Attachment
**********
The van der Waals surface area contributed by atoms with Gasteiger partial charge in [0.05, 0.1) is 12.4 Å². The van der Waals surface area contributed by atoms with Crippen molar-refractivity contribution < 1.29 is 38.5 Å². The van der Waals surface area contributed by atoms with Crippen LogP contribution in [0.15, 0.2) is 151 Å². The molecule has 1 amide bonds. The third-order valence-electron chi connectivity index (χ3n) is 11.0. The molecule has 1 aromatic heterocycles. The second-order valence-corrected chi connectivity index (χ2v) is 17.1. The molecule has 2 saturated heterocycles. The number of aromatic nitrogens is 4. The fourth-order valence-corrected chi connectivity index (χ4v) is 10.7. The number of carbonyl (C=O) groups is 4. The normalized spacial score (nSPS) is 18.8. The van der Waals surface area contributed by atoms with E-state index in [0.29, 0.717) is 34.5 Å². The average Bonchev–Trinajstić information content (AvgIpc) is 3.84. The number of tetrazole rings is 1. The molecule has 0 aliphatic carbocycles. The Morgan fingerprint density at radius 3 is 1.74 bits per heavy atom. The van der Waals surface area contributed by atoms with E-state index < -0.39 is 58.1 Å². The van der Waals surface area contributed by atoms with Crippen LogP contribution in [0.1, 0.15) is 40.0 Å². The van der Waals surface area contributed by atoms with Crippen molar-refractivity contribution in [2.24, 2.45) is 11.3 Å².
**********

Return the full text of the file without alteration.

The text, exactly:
The van der Waals surface area contributed by atoms with Gasteiger partial charge in [0.05, 0.1) is 12.4 Å². The van der Waals surface area contributed by atoms with Crippen molar-refractivity contribution < 1.29 is 38.5 Å². The van der Waals surface area contributed by atoms with Crippen LogP contribution in [0.15, 0.2) is 151 Å². The molecule has 1 amide bonds. The third-order valence-electron chi connectivity index (χ3n) is 11.0. The molecule has 1 aromatic heterocycles. The second-order valence-corrected chi connectivity index (χ2v) is 17.1. The molecule has 2 saturated heterocycles. The number of aromatic nitrogens is 4. The fourth-order valence-corrected chi connectivity index (χ4v) is 10.7. The number of carbonyl (C=O) groups is 4. The normalized spacial score (nSPS) is 18.8. The van der Waals surface area contributed by atoms with E-state index in [0.29, 0.717) is 34.5 Å². The average Bonchev–Trinajstić information content (AvgIpc) is 3.84. The number of tetrazole rings is 1. The molecule has 0 aliphatic carbocycles. The Morgan fingerprint density at radius 3 is 1.74 bits per heavy atom. The van der Waals surface area contributed by atoms with E-state index < -0.39 is 58.1 Å². The van der Waals surface area contributed by atoms with Crippen LogP contribution in [0.1, 0.15) is 40.0 Å². The van der Waals surface area contributed by atoms with Crippen molar-refractivity contribution in [2.24, 2.45) is 11.3 Å².